Ronald Firbank, Aubrey Beardsley and Wolfgang Amadeus Mozart provided Brigid Brophy, who described herself as ‘a natural, logical and happy atheist’, with an alternative Trinity. These three short-lived geniuses are the presiding deities in Brophy’s writing: they not only became the subjects of several essays and four works of non-fiction, but are palpable presences in other books. Brophy had started her career as a writer of fiction in 1953, and her earliest work of non-fiction, Mozart the Dramatist, was not published until 1964, the same year as her fifth (and most consciously Mozartian) novel, The Snow Ball, in which several people attending an eighteenth-century-themed fancy-dress party adopt the guises (and behaviour) of characters from Don Giovanni. A similarly fruitful exchange between fiction and non-fiction occurred in the case of Firbank, whose The New Rythum and other pieces she reviewed in the London Magazine in October 1962. This article was complemented, as it were, by The Finishing Touch, which was published the following year. This novel was described by Brophy as being written ‘in a superficially Firbankian idiom’, but it in fact pays homage to Firbank in its subject-matter and its many allusions quite as much as in its language and style. One of the things that characterises Brophy as a writer is this sense that her work is all of a piece, even though the books themselves are very different in form and genre. It seems clear that she was thinking of her own career when she wrote of a novelist in her other more than superficially Firbankian novel, Palace Without Chairs (1978), that he developed ‘a technique for dealing with his imagination when it, uninvited, proffered nuclei of fictions: a few he compressed into short stories, which took a day or two to imagine and write down, but most, even more cleverly, he distorted into sometimes rather brilliant critical perceptions about other writers’ work’. As a biographer, Brophy was as keen as anyone to hunt down facts and turn up hitherto unseen documents, but it is her unusual approach to her subjects and the brilliant critical perceptions that result from her research that make her studies of Aubrey Beardsley and Ronald Firbank so outstanding and unusual.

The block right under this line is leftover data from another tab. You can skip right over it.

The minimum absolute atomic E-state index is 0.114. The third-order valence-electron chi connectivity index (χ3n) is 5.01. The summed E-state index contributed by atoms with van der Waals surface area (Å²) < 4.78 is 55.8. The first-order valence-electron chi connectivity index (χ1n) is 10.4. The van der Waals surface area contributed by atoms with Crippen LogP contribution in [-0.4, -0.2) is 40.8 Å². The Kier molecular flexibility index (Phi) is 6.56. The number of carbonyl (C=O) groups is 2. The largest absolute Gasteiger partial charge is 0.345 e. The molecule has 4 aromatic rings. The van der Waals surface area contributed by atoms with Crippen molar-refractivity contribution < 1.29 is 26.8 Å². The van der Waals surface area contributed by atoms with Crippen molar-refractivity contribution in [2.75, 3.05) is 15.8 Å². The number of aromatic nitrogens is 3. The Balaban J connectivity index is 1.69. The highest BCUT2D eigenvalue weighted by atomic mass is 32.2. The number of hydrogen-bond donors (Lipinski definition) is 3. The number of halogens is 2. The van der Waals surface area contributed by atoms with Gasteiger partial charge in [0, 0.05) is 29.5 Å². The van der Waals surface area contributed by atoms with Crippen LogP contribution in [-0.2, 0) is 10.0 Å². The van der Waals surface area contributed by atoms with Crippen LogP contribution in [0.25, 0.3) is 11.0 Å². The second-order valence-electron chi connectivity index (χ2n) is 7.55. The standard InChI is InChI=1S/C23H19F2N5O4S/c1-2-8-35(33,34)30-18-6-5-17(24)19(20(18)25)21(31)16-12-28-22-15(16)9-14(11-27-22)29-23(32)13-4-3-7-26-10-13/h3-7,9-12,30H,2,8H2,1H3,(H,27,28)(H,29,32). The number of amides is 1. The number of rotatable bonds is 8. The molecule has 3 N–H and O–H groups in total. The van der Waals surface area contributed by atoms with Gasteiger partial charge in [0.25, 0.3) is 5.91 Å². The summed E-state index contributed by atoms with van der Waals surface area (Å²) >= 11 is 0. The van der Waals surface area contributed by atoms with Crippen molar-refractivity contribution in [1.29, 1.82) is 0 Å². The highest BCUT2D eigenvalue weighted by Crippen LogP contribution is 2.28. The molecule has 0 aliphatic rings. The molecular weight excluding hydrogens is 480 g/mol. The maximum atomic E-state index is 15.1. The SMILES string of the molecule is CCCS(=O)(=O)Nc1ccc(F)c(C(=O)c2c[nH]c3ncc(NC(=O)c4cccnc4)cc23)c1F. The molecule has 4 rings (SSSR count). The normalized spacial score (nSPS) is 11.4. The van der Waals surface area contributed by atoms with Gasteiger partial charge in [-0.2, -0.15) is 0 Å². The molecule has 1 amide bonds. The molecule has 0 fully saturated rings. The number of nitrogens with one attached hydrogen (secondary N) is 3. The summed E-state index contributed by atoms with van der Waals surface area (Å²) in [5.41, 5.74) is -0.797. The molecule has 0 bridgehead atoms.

It might seem that these two books are very different. Black and White, published in 1968, is a very brief study of an artist who was at the time extremely fashionable; Prancing Novelist, published in 1973, is a very long study of a writer who, though admired by the elect, was fashionable neither then nor now. There was, however, a great deal that Beardsley and Firbank had in common, which no-one before Brophy appeared to have noticed. Both men, in their personae as in their art, were supreme exemplars of the high-camp dandy style. Both were interested in portraying unorthodox sexuality, and both produced their work with the twin spectres of illness and mortality hovering over their shoulders. Both had oppressively close relationships with their mothers, and had sisters who played a significant role in their lives. (‘I can find no evidence they so much as met’, Brophy parenthetically remarks is Black and White; ‘but if poetic justice exists, surely Mabel Beardsley had a love affair with Heather Firbank.’). Both men died young, abroad, and as Catholic converts. Sometimes mistaken as being unserious or merely decorative, their work was in fact highly innovative and ushered in Modernism.